See the Pen SusyCSS Demo by @miriamsuzanne on CodePen.

Susy is designed to handle any layout, but if you are designing grids in pure CSS, it’s better to describe your actual needs more simply. Why solve all layout problems, when you can solve only the problems you have?

Use Flexbox

The great thing about flexbox is that it allows items to flex in specific relationship with each other, including equal-height columns and vertical centering. I often find that I don’t need Susy for a flexbox layout, because I’d rather define relationships instead of explicit grid-columns.

Here’s an example flexbox layout, without Susy:

See the Pen Full-height Flexbox by @miriamsuzanne on CodePen.

If you do want to use Susy with flexbox to achieve more consistent grids, you only need to replace any flex-basis values with Susy’s span() function.

.flex {
  flex: 1 1 span(3 of 12);

I can’t think of any way to improve that with mixins, unless you want a few flexing defaults:

@mixin span(
  $config: ()
) {
  flex: 1 1 span($span, $config);
  // split the gutter on each side of the element...
  padding: gutter($span, $config) / 2;

Use Calc to Mix Units

Calc can also help you with mixed-unit grids, combining fluid and fixed columns and gutters. Because calc has access to the DOM in the browser, it can calculate the results of otherwise non-comparable units. This is a bit more fragile and manual than allowing grid or flexbox to do that work for you, but it can be a powerful fallback:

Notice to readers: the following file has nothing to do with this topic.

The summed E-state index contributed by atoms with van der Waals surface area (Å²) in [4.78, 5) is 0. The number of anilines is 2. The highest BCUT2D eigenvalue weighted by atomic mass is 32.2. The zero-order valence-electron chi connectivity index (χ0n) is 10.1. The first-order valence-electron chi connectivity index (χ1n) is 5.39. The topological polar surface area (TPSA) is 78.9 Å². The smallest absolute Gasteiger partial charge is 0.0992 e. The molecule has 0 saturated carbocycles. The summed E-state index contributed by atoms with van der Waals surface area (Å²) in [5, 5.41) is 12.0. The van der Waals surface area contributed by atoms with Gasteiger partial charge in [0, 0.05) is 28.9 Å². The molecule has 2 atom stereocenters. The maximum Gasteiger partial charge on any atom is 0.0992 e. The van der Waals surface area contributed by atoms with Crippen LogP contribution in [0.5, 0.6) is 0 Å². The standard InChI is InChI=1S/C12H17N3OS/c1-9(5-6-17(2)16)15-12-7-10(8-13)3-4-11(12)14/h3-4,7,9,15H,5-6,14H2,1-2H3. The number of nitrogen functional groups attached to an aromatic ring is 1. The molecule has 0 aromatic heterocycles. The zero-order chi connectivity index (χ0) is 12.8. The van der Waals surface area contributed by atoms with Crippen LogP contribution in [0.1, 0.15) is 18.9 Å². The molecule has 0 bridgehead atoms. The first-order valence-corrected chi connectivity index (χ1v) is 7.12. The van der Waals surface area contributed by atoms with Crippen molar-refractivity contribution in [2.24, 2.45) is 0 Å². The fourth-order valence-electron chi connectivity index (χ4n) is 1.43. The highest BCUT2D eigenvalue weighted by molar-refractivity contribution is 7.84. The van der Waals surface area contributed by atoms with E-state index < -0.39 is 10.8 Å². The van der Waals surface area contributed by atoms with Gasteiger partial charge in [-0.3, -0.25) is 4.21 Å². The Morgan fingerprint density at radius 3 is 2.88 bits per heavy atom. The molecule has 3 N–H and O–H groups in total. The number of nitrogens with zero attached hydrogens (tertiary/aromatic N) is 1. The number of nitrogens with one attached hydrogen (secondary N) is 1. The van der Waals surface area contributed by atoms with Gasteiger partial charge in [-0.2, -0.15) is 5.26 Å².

See the Pen Floats with Calc by @miriamsuzanne on CodePen.

If you can’t simplify your math with padding-gutters and flexbox, you may still run into some difficult calculations that require complex grid math.

Susy3 is here to help calculate margin-gutters, asymmetrical grids, and mixed-unit calculations that are difficult to handle without CSS Grid. In those cases, Susy can turn this:

$width: ($span + (($span - 1) * $gutter-width)) / ($columns + (($columns - 1) * $gutter-width));

Into something more manageable:

$width: span(3);

One user asked if Susy3 forces you to build “an entire grid system from scratch”. While Susy certainly allows and facilitates that option, we’re really suggesting that you might not need a more complex system when you can access Susy’s math directly, on-the-fly.

The primary API of Susy3 consists of 2 functions, span and gutter, which you can use anywhere. Why build an entire system of mixins or classes when you can simply use these two functions wherever you need to align with the grid? This is more readable and more flexible than most grid systems, because no CSS properties are hidden from view: